On his way to collect inheritance in the small town on Hot Dog, Stan gets robbed by highwaymen, one of which is the other person who shall attend the reading of their late Uncle's will. The... See full summary »
Stationed in a Latin American country, sailor Stan is lonely and wants company. He tries to get his Chief to bring him along to a dinner the Chief has been invited to, but the Chief wants ... See full summary »
'The Sleuth', directed by my friend the late Joe Rock, is a starring vehicle for Stan Laurel pre-Hardy. Laurel is excellent here, playing a character quite different from his later 'Stanley' dimwit. He's Webster Dingle, a private detective. Alberta Vaughn walks into his office; her husband (Glen Cavender, excellent) is a flirt and a crook, so she wants Laurel to arrest him. (For which offence, please?)
Laurel infiltrates the household as a parlourmaid! Stan Laurel was one of the few male comedians who could plausibly impersonate a woman (another such was Roscoe Arbuckle), and he's an absolute delight here in his maid's uniform and wig. Daringly, when we first see Laurel in female garb in this movie, he's standing with his back to the camera and wearing a hat -- thus drawing attention to the size and shape of his male body rather than relying on female cosmetics or a feminine hairstyle -- and yet he's still passable as a woman. In this scene, Laurel also uses a capelet to minimise his male shoulders ... but he didn't need it! In a later sequence, once again in female disguise, Laurel vamps the villains in an outfit that exposes his bare arms and shoulders ... and he's STILL believable as a woman!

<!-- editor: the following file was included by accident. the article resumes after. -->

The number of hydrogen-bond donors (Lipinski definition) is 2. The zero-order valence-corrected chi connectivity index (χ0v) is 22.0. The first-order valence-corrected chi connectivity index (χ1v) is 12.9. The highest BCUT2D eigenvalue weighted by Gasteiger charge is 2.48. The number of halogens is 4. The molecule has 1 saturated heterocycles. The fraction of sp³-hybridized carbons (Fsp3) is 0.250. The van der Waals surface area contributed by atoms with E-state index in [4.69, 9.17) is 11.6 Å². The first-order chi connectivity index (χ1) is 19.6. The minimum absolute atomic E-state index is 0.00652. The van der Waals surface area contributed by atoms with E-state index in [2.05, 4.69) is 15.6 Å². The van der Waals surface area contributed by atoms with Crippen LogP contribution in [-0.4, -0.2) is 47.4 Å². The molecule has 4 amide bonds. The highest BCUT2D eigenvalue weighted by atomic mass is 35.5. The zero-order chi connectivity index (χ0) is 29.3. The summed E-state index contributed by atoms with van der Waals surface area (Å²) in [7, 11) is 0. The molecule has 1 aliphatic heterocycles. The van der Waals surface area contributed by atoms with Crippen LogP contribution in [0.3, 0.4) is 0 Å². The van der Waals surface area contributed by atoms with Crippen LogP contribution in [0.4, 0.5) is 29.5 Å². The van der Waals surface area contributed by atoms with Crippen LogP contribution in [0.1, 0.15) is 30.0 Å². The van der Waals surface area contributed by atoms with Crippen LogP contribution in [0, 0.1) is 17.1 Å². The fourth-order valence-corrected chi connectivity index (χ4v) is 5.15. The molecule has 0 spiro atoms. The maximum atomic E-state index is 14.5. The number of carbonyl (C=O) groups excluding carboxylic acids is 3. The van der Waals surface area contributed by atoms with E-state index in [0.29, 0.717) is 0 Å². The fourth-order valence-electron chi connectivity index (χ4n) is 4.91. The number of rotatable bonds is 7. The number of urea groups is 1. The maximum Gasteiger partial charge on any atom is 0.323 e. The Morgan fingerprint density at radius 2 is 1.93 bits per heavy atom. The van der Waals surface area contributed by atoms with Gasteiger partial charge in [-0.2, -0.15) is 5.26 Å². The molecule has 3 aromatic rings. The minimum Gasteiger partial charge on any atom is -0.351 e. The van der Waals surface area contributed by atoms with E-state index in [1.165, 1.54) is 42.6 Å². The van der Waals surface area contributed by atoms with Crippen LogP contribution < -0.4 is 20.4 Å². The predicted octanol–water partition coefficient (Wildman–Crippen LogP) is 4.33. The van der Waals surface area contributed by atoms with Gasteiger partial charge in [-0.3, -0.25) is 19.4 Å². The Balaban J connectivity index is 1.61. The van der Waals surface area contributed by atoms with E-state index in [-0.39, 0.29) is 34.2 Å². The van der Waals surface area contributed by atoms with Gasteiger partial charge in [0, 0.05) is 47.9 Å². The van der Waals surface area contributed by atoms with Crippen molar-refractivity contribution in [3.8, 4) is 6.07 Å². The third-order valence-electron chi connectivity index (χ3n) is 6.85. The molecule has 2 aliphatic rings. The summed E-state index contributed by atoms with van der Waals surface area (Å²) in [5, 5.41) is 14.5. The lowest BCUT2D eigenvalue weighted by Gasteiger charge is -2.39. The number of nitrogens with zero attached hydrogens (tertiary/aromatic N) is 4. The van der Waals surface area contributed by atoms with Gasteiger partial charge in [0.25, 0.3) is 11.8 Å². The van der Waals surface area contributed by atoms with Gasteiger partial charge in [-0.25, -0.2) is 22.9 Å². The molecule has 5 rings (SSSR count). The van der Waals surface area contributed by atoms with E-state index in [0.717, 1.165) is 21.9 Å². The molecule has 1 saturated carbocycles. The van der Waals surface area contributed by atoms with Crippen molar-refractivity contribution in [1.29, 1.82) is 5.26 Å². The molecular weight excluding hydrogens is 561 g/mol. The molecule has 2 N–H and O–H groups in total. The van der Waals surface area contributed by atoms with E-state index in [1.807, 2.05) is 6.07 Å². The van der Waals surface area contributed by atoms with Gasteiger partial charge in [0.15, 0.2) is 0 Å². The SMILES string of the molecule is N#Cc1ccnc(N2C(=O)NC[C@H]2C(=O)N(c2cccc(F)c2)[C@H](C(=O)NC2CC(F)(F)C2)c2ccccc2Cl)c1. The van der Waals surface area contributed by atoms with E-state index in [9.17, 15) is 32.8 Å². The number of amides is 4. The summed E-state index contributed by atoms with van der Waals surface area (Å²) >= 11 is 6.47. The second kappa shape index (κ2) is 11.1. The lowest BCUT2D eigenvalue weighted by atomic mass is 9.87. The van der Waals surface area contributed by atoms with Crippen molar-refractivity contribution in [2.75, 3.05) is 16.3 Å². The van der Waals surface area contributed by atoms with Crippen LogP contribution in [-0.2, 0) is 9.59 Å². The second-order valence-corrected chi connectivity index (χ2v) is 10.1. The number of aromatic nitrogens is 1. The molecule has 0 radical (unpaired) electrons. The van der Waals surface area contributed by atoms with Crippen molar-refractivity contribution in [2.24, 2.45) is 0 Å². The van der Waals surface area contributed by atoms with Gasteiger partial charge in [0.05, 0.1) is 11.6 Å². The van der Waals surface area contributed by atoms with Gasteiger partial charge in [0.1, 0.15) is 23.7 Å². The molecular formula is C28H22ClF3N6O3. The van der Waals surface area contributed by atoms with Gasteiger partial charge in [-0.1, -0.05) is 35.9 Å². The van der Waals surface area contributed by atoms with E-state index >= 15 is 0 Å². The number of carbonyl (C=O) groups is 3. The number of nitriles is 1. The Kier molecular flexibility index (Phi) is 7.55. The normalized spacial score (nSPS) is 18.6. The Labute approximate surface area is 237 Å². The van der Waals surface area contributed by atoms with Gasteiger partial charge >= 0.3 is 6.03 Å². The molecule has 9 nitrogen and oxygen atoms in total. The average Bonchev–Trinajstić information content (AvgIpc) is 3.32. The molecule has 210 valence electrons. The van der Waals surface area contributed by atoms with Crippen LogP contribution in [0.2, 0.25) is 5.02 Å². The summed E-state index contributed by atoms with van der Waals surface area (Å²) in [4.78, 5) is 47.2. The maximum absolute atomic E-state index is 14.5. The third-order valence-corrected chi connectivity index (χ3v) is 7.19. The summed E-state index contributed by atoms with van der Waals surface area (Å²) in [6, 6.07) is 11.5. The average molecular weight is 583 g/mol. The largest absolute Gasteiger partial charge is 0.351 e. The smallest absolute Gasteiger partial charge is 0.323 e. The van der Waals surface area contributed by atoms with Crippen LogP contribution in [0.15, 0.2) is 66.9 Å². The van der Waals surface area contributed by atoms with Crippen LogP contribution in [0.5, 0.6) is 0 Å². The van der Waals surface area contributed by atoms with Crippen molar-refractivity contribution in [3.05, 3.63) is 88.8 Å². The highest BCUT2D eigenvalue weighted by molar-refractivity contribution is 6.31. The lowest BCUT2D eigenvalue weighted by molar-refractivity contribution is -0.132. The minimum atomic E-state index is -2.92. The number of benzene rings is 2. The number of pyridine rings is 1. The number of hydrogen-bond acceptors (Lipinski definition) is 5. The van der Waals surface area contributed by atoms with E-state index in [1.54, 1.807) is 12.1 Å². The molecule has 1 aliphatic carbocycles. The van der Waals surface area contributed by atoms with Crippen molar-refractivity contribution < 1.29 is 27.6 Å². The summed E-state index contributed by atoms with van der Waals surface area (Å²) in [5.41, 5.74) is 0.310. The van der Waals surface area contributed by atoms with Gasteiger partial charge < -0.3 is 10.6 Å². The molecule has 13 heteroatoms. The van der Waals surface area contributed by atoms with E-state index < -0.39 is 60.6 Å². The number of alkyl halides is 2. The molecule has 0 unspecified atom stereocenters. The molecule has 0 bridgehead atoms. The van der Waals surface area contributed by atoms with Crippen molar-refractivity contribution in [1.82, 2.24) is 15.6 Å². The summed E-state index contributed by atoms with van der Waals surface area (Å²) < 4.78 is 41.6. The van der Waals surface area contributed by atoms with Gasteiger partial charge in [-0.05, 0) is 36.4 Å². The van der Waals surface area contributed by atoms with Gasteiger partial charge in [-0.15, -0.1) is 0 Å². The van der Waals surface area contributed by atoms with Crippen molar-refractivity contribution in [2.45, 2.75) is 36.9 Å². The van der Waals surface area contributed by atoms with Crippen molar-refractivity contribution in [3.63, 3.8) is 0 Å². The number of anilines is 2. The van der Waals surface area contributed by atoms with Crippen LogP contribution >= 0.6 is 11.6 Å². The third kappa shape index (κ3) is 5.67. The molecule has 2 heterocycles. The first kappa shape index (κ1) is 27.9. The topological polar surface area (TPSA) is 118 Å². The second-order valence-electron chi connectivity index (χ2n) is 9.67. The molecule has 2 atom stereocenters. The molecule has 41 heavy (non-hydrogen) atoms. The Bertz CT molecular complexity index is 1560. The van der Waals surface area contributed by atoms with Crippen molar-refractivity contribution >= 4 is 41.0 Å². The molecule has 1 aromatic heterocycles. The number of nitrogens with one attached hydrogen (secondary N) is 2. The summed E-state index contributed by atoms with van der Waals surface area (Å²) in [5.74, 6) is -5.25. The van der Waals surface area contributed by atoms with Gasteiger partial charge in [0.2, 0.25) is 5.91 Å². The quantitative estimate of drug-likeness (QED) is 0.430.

Most of Laurel's performance in this film -- in various disguises, male and female -- is quite subtle and funny, but he still can't resist a bit of the hand-to-brow histrionics of his earlier and coarser comedies. Laurel also has one 'impossible' gag here that's badly done: after exiting a shot from the left side of the screen, he almost instantly re-enters at the right side of the screen. I wasn't expecting this, so I didn't watch for a jump cut. However, he killed the gag a few seconds later in the same shot, when he AGAIN exited at the left and then AGAIN re-entered at the right. This time, because I was expecting it, I spotted the join in the jump cut. Film-making 101: never do the same trick twice the same way; your audience will spot it the second time.
There are some truly hilarious gags here, with female hands constantly snatching off Laurel's various disguises. I laughed uproariously at one sequence, when a whole band of Cavender's henchmen queue up to cosh Laurel ... and he uses an amazingly effective trick to make them all cosh each other instead. Very funny! I'll rate 'The Sleuth' 9 out of 10. Laurel's performance here is very different from his Stan-and-Ollie turns, and 'The Sleuth' is easily much funnier than some of the poorer Laurel and Hardy comedies.
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